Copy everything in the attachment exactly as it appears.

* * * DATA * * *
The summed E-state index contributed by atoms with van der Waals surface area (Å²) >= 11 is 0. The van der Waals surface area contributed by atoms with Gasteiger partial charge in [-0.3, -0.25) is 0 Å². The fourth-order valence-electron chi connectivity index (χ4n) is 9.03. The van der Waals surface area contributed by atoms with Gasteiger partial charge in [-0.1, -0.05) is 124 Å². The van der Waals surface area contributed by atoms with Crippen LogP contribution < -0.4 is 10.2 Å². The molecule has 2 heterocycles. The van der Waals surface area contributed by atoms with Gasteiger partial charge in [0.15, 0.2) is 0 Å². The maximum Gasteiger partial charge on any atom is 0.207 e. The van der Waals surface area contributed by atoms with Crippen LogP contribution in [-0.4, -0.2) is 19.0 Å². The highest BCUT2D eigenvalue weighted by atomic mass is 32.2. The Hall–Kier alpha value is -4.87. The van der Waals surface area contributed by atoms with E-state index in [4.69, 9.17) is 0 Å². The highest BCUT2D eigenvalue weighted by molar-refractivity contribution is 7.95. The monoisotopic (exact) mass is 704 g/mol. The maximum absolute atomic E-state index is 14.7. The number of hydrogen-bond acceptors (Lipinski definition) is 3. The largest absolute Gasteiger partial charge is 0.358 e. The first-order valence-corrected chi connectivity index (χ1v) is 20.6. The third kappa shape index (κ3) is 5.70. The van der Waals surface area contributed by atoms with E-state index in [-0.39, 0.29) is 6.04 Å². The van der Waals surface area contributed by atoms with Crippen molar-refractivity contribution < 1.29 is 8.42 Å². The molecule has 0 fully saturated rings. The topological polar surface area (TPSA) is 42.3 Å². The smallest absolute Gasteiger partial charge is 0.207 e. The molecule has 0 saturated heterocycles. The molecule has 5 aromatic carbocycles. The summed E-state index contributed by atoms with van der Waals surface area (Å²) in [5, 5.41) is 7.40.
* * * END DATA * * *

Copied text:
The summed E-state index contributed by atoms with van der Waals surface area (Å²) >= 11 is 0. The van der Waals surface area contributed by atoms with Gasteiger partial charge in [-0.3, -0.25) is 0 Å². The fourth-order valence-electron chi connectivity index (χ4n) is 9.03. The van der Waals surface area contributed by atoms with Gasteiger partial charge in [-0.1, -0.05) is 124 Å². The van der Waals surface area contributed by atoms with Crippen LogP contribution < -0.4 is 10.2 Å². The molecule has 2 heterocycles. The van der Waals surface area contributed by atoms with Gasteiger partial charge in [0.15, 0.2) is 0 Å². The maximum Gasteiger partial charge on any atom is 0.207 e. The van der Waals surface area contributed by atoms with Crippen LogP contribution in [-0.4, -0.2) is 19.0 Å². The highest BCUT2D eigenvalue weighted by atomic mass is 32.2. The Hall–Kier alpha value is -4.87. The van der Waals surface area contributed by atoms with E-state index in [4.69, 9.17) is 0 Å². The highest BCUT2D eigenvalue weighted by molar-refractivity contribution is 7.95. The monoisotopic (exact) mass is 704 g/mol. The maximum absolute atomic E-state index is 14.7. The number of hydrogen-bond acceptors (Lipinski definition) is 3. The largest absolute Gasteiger partial charge is 0.358 e. The first-order valence-corrected chi connectivity index (χ1v) is 20.6. The third kappa shape index (κ3) is 5.70. The van der Waals surface area contributed by atoms with E-state index in [-0.39, 0.29) is 6.04 Å². The van der Waals surface area contributed by atoms with Crippen molar-refractivity contribution < 1.29 is 8.42 Å². The molecule has 0 fully saturated rings. The topological polar surface area (TPSA) is 42.3 Å². The smallest absolute Gasteiger partial charge is 0.207 e. The molecule has 0 saturated heterocycles. The molecule has 5 aromatic carbocycles. The summed E-state index contributed by atoms with van der Waals surface area (Å²) in [5, 5.41) is 7.40.